The four rulings for Hudud are sex between unmarried people, falsely accusing women of immorality, opposing Allah and his Prophet, and theft. Sura Nur (Quran 24:2) states that unmarried people who engage in sexual activity, or Zina, are each to be flogged 100 times. The same sura (Quran 24:4) declares that men who falsely accuse chaste women of immorality are to be flogged 80 times. Sura Maidah rules that those who "wage war against Allah and his messenger and do mischief in the land" (Quran 5:33) are to have their hands and feet cut off from opposite sides. The final Quranic ruling, which is from the same chapter, states that both male and female thieves are to have their right hands amputated (Quran 5:38).
These few verses, however, represent only a small part of Sharia. There are thousands of verses in the Quran that lay out the way Allah commands people to live (comment: the literal meaning of Sharia is "the path Allah intends people to follow"). Sharia includes religious, civil, moral, cultural, and commercial rulings. It governs personal, family, national, and international relations. All of these are included under the rubric of "Sharia Law".
At this point in the interview, a viewer noted that videos splashed across Youtube and the Internet showing hands and heads flying off were giving "enemies of Islam" ammunition to attack Allah's religion. Isn't there a problem, the viewer asked, with the literal application of the Hudud of Islam?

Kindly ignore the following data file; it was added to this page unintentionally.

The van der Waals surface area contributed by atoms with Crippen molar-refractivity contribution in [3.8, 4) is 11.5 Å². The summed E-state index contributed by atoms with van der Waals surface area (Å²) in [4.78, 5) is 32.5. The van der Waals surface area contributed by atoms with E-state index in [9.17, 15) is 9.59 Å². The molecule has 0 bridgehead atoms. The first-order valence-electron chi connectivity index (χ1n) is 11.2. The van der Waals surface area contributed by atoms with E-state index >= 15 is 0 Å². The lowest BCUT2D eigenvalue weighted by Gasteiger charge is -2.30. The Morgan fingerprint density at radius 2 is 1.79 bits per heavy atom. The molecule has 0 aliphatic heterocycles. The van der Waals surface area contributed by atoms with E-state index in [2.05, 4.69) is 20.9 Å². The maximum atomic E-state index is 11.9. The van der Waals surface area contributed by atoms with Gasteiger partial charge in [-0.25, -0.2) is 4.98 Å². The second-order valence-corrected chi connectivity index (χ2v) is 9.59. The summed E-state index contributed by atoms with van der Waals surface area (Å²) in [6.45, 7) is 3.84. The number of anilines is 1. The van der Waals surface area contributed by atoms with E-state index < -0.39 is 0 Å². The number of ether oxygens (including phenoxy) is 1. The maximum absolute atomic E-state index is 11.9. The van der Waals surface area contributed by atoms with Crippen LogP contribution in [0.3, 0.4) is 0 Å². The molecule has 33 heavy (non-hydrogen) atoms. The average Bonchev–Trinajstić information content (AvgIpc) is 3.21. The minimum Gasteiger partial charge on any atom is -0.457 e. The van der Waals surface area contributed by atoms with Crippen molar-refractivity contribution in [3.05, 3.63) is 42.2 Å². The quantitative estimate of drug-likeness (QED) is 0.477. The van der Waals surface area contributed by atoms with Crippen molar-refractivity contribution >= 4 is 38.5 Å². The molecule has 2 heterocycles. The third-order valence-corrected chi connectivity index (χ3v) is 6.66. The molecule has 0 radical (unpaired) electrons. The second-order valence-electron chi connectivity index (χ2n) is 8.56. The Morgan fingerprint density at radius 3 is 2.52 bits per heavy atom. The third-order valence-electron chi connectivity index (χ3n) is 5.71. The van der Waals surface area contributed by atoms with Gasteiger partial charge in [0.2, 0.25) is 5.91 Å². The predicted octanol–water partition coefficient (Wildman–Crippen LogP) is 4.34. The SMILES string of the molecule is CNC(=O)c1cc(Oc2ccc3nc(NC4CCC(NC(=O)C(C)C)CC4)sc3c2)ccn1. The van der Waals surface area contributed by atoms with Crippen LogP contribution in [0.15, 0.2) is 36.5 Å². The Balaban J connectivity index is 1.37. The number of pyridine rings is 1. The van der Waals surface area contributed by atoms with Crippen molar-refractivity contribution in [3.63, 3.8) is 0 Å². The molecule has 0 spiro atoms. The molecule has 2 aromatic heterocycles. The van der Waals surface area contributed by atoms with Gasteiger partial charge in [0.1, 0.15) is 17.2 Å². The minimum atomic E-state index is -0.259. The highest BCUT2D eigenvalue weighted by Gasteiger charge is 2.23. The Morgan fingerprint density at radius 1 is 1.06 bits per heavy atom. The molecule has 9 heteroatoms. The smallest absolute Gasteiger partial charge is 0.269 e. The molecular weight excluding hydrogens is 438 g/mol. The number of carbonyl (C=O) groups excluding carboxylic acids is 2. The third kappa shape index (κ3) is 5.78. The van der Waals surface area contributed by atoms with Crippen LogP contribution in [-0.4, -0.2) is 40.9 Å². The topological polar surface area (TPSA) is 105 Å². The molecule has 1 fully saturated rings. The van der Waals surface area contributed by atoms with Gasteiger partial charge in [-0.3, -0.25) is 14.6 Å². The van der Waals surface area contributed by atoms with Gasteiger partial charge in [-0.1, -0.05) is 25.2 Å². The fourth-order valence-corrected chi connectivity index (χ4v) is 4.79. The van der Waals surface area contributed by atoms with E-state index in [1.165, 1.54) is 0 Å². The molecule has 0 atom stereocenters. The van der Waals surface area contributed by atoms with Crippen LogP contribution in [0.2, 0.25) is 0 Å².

The problem, replied Shaykh Qaradawi, is that the Hudud are being enforced before the conditions for their application are met. The first goal of Muslims is to establish true Islam, and then they can apply Sharia with the Hudud. Muhammad fully established Islam in Medina, with its rules for social and economic justice, before ruling the hands of thieves were to be cut off. The Quran states in 2:43 that "prayers are to be conducted and charity is to be given" in the Muslim society, and this refers to establishing true Islam. If this is done in equity, with money taken from the rich and given to the poor, and opportunities for employment given to all, there will be no need for the thief to steal. When a wealthy merchant informed the Caliph Umar that he wanted to cut off the hand of his slave because the slave had stolen his camel, Umar replied, "Had you properly fed and cared for your slave, he would not have needed to steal your camel. Go and meet his needs as his master, or I'll cut off your hand!" Islamic justice must first be established in Muslim countries, and then the Hudud can be applied.
Dr. Qaradawi followed this with an anecdote from an eighth century scholar in Basra, Iraq, named Imam Hasan al-Basri. During one of Hasan's sermons, a clamor arose in the street. When Hasan asked what the noise was about, he was informed that a thief had been arrested. Hasan commented, "So the thief who steals secretly (the government official) has arrested the thief who stole openly." Corrupt businessmen today, noted Qaradawi, who are close to Arab rulers and who steal millions from the national treasury are not prosecuted, whereas an unemployed laborer who steals to feed his family is punished.
It is also important, added Shaykh Qaradawi, to be sure that the accused really is guilty before applying the punishments of Hudud. For the ruler to err by granting pardon to a guilty man is better than his erring by punishing a man who was in fact innocent.